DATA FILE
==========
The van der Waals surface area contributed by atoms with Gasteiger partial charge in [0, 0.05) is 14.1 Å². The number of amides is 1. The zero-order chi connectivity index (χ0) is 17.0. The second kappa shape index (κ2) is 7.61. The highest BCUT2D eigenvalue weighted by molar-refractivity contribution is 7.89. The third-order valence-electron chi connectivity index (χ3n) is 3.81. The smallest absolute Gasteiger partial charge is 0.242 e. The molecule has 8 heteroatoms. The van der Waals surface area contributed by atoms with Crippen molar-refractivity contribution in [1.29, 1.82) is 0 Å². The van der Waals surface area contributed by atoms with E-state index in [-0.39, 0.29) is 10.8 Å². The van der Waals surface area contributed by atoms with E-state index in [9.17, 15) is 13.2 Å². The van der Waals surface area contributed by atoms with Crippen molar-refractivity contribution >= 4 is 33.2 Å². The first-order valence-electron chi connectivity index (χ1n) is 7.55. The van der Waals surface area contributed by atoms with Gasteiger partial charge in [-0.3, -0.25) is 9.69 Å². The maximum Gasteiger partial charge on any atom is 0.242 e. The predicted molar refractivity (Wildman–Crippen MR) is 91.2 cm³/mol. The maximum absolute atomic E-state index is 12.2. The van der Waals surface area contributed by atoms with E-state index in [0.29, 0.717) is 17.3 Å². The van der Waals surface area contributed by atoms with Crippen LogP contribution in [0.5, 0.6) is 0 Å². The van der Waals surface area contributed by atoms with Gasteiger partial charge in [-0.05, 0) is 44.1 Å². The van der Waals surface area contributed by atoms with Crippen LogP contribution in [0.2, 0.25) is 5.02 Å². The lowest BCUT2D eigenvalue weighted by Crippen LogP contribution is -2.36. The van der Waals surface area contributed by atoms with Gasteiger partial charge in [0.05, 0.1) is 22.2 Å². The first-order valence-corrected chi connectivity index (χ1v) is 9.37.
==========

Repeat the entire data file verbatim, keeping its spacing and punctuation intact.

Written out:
The van der Waals surface area contributed by atoms with Gasteiger partial charge in [0, 0.05) is 14.1 Å². The number of amides is 1. The zero-order chi connectivity index (χ0) is 17.0. The second kappa shape index (κ2) is 7.61. The highest BCUT2D eigenvalue weighted by molar-refractivity contribution is 7.89. The third-order valence-electron chi connectivity index (χ3n) is 3.81. The smallest absolute Gasteiger partial charge is 0.242 e. The molecule has 8 heteroatoms. The van der Waals surface area contributed by atoms with Crippen molar-refractivity contribution in [1.29, 1.82) is 0 Å². The van der Waals surface area contributed by atoms with E-state index in [-0.39, 0.29) is 10.8 Å². The van der Waals surface area contributed by atoms with E-state index in [9.17, 15) is 13.2 Å². The van der Waals surface area contributed by atoms with Crippen molar-refractivity contribution >= 4 is 33.2 Å². The first-order valence-electron chi connectivity index (χ1n) is 7.55. The van der Waals surface area contributed by atoms with Gasteiger partial charge in [-0.3, -0.25) is 9.69 Å². The maximum Gasteiger partial charge on any atom is 0.242 e. The predicted molar refractivity (Wildman–Crippen MR) is 91.2 cm³/mol. The maximum absolute atomic E-state index is 12.2. The van der Waals surface area contributed by atoms with E-state index in [0.29, 0.717) is 17.3 Å². The van der Waals surface area contributed by atoms with Crippen LogP contribution in [0.5, 0.6) is 0 Å². The van der Waals surface area contributed by atoms with Gasteiger partial charge in [-0.05, 0) is 44.1 Å². The van der Waals surface area contributed by atoms with Crippen LogP contribution in [0.2, 0.25) is 5.02 Å². The lowest BCUT2D eigenvalue weighted by Crippen LogP contribution is -2.36. The van der Waals surface area contributed by atoms with Gasteiger partial charge in [0.05, 0.1) is 22.2 Å². The first-order valence-corrected chi connectivity index (χ1v) is 9.37.